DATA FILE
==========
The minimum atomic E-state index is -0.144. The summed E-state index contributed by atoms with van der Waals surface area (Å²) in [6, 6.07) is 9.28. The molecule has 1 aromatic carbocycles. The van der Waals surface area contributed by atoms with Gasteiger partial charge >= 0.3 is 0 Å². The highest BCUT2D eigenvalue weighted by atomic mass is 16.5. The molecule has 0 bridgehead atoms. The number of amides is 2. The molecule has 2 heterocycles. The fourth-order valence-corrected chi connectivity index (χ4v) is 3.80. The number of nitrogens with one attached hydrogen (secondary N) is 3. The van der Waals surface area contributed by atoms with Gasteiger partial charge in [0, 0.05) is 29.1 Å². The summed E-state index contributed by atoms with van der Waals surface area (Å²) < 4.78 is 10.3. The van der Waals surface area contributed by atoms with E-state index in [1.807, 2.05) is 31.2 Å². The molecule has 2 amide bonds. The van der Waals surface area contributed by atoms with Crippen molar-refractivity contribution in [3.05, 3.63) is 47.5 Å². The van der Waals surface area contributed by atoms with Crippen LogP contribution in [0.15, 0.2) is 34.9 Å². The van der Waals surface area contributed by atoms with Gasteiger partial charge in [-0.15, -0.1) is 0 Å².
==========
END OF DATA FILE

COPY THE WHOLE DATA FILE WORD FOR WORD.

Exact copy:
The minimum atomic E-state index is -0.144. The summed E-state index contributed by atoms with van der Waals surface area (Å²) in [6, 6.07) is 9.28. The molecule has 1 aromatic carbocycles. The van der Waals surface area contributed by atoms with Gasteiger partial charge >= 0.3 is 0 Å². The highest BCUT2D eigenvalue weighted by atomic mass is 16.5. The molecule has 0 bridgehead atoms. The number of amides is 2. The molecule has 2 heterocycles. The fourth-order valence-corrected chi connectivity index (χ4v) is 3.80. The number of nitrogens with one attached hydrogen (secondary N) is 3. The van der Waals surface area contributed by atoms with Gasteiger partial charge in [0, 0.05) is 29.1 Å². The summed E-state index contributed by atoms with van der Waals surface area (Å²) < 4.78 is 10.3. The van der Waals surface area contributed by atoms with E-state index in [1.807, 2.05) is 31.2 Å². The molecule has 2 amide bonds. The van der Waals surface area contributed by atoms with Crippen molar-refractivity contribution in [3.05, 3.63) is 47.5 Å². The van der Waals surface area contributed by atoms with Crippen LogP contribution in [0.15, 0.2) is 34.9 Å². The van der Waals surface area contributed by atoms with Gasteiger partial charge in [-0.15, -0.1) is 0 Å².